President Robert Mugabe said Friday that "Zimbabwe is mine" and vowed
never to surrender, saying no African nation is brave enough to topple
him. Mr. Mugabe's statement comes as
Morgan Tsvangirai, leader of Zimbabwe's Movement for Democratic Change
party, said he will advise his party's national council to withdraw
from any talks about an inclusive government, unless all abducted party
members and civil rights activists are released or charged by January
Mr. Mugabe was addressing thousands of ZANU-PF officials
and members at the party's annual conference when he vowed not to let
go of power in Zimbabwe.
Maintaining Britain is trying to
recolonize Zimbabwe, Mr. Mugabe said he has sent a letter to Mr.
Tsvangirai inviting him to be sworn in as prime minister in an
From Botswana, where Mr. Tsvangirai
has been in exile for the last six weeks, the MDC leader said the
situation in Zimbabwe, particularly from the humanitarian perspective,
is worse than at anytime in Zimbabwe's history.
said that more than 42 members of his opposition party and civil
society have been abducted in the past two months. They include two
journalists and their whereabouts remain unknown. He said that the MDC
can no longer sit at the same negotiating table with a party that is
abducting our members and other innocent civilians and refusing to
produce any of them before a court of law.
He said he had
signed a political agreement with Mr. Mugabe in September to form an
inclusive government, but this would only be possible if there were two
willing partners. He said Mr. Mugabe was unwilling to put the welfare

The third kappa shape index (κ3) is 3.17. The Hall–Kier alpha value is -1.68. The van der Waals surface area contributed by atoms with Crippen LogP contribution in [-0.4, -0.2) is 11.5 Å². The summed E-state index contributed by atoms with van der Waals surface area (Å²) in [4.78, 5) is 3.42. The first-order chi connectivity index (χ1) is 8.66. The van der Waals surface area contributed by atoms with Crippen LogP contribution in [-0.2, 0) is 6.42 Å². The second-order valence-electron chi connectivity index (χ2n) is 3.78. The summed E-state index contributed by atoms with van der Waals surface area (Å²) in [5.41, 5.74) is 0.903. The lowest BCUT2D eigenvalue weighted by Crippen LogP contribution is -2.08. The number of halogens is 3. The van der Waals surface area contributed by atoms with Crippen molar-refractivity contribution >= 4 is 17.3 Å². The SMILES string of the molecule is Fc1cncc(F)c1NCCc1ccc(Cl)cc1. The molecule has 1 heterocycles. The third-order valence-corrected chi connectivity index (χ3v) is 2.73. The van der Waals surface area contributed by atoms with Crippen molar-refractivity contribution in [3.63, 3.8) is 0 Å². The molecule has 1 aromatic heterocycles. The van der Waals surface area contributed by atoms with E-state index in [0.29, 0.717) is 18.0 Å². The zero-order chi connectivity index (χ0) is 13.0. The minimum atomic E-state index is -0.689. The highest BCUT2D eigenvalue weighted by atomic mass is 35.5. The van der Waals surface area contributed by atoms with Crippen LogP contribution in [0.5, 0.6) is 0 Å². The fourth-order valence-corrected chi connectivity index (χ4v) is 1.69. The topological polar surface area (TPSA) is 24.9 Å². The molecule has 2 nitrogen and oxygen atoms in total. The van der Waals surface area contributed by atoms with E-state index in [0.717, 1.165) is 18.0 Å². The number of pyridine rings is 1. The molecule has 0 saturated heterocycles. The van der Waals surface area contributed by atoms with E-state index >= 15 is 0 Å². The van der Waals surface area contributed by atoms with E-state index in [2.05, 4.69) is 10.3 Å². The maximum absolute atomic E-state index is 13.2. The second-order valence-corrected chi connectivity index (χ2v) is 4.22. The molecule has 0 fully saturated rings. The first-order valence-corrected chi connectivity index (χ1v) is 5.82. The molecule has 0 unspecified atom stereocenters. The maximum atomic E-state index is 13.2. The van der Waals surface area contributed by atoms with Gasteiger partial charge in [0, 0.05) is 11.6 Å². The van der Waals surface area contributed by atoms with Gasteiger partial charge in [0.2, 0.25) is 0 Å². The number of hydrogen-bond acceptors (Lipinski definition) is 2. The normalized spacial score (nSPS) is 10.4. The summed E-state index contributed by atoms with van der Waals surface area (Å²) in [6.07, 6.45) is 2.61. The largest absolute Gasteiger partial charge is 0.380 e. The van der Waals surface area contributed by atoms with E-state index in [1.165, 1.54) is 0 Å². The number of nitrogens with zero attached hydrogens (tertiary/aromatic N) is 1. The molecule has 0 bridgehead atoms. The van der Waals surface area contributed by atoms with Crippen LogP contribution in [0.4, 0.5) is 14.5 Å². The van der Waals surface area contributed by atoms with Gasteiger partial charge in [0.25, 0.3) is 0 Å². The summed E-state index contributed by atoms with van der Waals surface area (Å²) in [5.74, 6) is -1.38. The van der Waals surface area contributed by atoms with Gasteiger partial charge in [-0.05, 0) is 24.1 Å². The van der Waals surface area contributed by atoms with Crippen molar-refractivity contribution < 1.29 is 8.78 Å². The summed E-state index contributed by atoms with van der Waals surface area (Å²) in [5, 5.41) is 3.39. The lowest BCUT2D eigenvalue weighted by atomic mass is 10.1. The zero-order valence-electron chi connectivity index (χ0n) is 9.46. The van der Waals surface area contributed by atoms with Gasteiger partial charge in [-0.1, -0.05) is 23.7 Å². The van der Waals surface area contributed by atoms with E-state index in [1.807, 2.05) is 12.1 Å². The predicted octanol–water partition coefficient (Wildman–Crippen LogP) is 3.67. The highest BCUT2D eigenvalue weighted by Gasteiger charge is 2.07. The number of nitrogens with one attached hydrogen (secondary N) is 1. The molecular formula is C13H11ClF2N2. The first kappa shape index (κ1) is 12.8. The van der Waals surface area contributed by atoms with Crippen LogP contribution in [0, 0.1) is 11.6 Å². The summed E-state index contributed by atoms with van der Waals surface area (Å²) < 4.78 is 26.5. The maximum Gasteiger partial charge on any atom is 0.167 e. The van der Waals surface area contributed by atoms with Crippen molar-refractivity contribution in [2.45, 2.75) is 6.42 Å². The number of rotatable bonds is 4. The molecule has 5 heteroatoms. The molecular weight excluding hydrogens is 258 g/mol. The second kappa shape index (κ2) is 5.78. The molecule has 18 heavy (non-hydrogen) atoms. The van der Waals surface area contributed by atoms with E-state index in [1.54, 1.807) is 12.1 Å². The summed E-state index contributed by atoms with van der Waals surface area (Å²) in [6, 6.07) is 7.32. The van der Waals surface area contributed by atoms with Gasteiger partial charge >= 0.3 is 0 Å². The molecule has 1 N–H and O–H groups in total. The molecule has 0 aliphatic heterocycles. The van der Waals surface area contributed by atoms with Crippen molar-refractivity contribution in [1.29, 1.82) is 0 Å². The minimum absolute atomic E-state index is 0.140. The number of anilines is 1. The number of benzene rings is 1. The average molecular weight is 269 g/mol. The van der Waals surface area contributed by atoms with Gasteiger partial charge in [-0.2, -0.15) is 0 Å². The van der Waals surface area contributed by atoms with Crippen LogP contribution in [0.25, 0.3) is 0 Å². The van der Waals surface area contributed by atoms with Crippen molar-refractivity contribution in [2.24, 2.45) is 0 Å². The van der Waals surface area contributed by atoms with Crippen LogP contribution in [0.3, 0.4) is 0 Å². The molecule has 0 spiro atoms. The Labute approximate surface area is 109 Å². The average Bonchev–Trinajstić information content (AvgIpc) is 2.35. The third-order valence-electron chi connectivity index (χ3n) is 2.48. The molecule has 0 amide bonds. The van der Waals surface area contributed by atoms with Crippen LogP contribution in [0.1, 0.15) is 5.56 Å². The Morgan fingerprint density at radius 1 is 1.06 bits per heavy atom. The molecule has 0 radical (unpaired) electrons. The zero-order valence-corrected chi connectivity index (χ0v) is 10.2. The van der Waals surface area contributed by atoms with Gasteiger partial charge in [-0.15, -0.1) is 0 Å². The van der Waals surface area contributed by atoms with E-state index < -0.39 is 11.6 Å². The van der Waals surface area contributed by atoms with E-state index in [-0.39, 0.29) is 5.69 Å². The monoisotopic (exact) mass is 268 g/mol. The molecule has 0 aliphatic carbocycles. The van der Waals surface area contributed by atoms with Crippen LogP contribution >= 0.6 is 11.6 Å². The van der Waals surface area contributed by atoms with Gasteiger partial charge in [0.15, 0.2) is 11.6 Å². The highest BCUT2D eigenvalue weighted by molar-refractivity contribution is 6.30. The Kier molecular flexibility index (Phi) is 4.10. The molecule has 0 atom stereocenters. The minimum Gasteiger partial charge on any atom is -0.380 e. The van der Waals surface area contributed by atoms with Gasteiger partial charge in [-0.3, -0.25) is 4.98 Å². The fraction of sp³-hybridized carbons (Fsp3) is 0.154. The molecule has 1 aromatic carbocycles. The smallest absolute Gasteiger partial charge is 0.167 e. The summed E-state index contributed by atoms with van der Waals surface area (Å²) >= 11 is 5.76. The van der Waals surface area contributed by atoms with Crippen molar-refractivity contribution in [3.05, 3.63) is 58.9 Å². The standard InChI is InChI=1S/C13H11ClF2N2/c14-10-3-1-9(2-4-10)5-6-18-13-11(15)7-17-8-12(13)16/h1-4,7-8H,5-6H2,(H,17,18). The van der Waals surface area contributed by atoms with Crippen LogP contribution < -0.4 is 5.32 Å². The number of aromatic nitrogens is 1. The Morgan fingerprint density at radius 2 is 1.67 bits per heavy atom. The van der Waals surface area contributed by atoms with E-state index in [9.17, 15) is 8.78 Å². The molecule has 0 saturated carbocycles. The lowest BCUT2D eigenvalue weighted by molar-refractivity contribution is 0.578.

of Zimbabwe and its people first.
He called upon the Southern
African development Community and the African Union to ensure
conditions are met to alleviate the suffering of Zimbabwe's people in
the shortest possible time.
Jendayi Frazer, U.S. assistant
secretary of state for African affairs, said Thursday that "there is a
complete collapse right now" in Zimbabwe, and said that Mr. Mugabe
needs to step down.
Most neighboring countries including
regional giant South Africa are opposed to military intervention in
Zimbabwe, where more than 1,100 people have died from cholera and the
United Nations nearly half the population needs emergency food aid.
Mr. Mugabe on Friday questioned which African countries "would have the courage" to order a military intervention.
Tsvangirai beat Mr. Mugabe in March presidential elections at which his
party also ended the 28-year domination of parliament by Mugabe's
party. But officials results said Mr. Tsvangirai did not win outright,
and he withdrew from a runoff because of state-sponsored violence.
break the impasse over the presidential votes, Mr. Mugabe and Mr.
Tsvangirai agreed to form a unity government three months ago but have
been deadlocked since over how to share Cabinet posts.